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Mergers and Acquisitions in the RNAi Drugs Field, 2003 -- 2005

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Mergers and Acquisitions in the RNAi Drugs Field, 2003 — 2005
Companies Deal Date Announced
SR Pharma and Atugen After shopping itself around, Atugen finds a buyer in UK-based SR Pharma. The deal gives SR Pharma a pipeline of RNAi drug candidates after it stopped development of another compound last year. June 21, 2005
Sirna Therapeutics and Skinetics Sirna bought Skinetics in order to pick up its RNAi technology for permanent hair removal. The deal cost Sirna about $2.4 million in stock, exclusive of milestones and royalties. Dec. 8, 2004
Benitec and Avocel Benitec acquired Avocel for $5.4 million in stock as part of its effort to establish a US base of operations. The deal also gave Benitec its first in-house drug development program: hepatitis C. May 17, 2004
Invitrogen and Sequitur Invitrogen bought Sequitur to acquire its Stealth RNAi technology and expand its line of RNAi research products. Sequitur had been developing the technology for therapeutic applications, but Invitrogen has stated that it remains focused on providing products for life science research and has no plans to expand into drug development. Nov. 4, 2003
Genta and Salus Therapeutics Genta acquired Salus for $13 million in stock, and up to an additional $17 million in stock or cash upon the achievement of certain milestones. The deal gave Genta access to RNAi technology, but the company has made little mention of its activities in this area since its failures with the antisense cancer drug Genasense. Aug. 14, 2003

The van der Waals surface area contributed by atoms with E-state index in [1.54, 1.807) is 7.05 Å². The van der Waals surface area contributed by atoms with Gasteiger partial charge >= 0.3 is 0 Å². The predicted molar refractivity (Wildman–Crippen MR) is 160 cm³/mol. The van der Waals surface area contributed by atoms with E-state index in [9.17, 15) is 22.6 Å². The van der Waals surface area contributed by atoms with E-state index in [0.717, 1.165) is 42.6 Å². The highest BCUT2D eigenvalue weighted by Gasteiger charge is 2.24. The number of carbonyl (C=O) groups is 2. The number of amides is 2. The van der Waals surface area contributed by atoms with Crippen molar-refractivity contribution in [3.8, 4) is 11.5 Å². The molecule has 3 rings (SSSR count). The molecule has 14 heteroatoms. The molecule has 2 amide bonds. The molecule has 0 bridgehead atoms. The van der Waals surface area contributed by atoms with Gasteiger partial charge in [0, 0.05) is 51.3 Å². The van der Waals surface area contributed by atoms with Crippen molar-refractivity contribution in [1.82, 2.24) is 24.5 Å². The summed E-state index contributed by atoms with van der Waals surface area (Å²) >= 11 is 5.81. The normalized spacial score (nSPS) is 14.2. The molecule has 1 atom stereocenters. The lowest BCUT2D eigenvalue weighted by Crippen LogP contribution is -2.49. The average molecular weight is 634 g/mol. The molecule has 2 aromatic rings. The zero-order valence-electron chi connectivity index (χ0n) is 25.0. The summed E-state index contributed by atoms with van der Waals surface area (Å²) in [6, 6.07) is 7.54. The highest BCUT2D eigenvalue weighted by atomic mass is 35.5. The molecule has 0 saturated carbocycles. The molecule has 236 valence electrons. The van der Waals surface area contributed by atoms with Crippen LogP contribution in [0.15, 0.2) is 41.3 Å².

Alnylam Pharmaceuticals and Ribopharma Alnylam acquired Germany-based Ribopharma in a deal that not only gave it ownership of the Kreutzer-Limmer IP portfolio, but also satisfied a key requirement of its licensing the Tuschl-1 and Tuschl-2 patent applications from the Max Planck Society. July 7, 2003
The Scan

Pig Organ Transplants Considered

The Wall Street Journal reports that the US Food and Drug Administration may soon allow clinical trials that involve transplanting pig organs into humans.

'Poo-Bank' Proposal

Harvard Medical School researchers suggest people should bank stool samples when they are young to transplant when they later develop age-related diseases.

Spurred to Develop Again

New Scientist reports that researchers may have uncovered why about 60 percent of in vitro fertilization embryos stop developing.

Science Papers Examine Breast Milk Cell Populations, Cerebral Cortex Cellular Diversity, Micronesia Population History

In Science this week: unique cell populations found within breast milk, 100 transcriptionally distinct cell populations uncovered in the cerebral cortex, and more.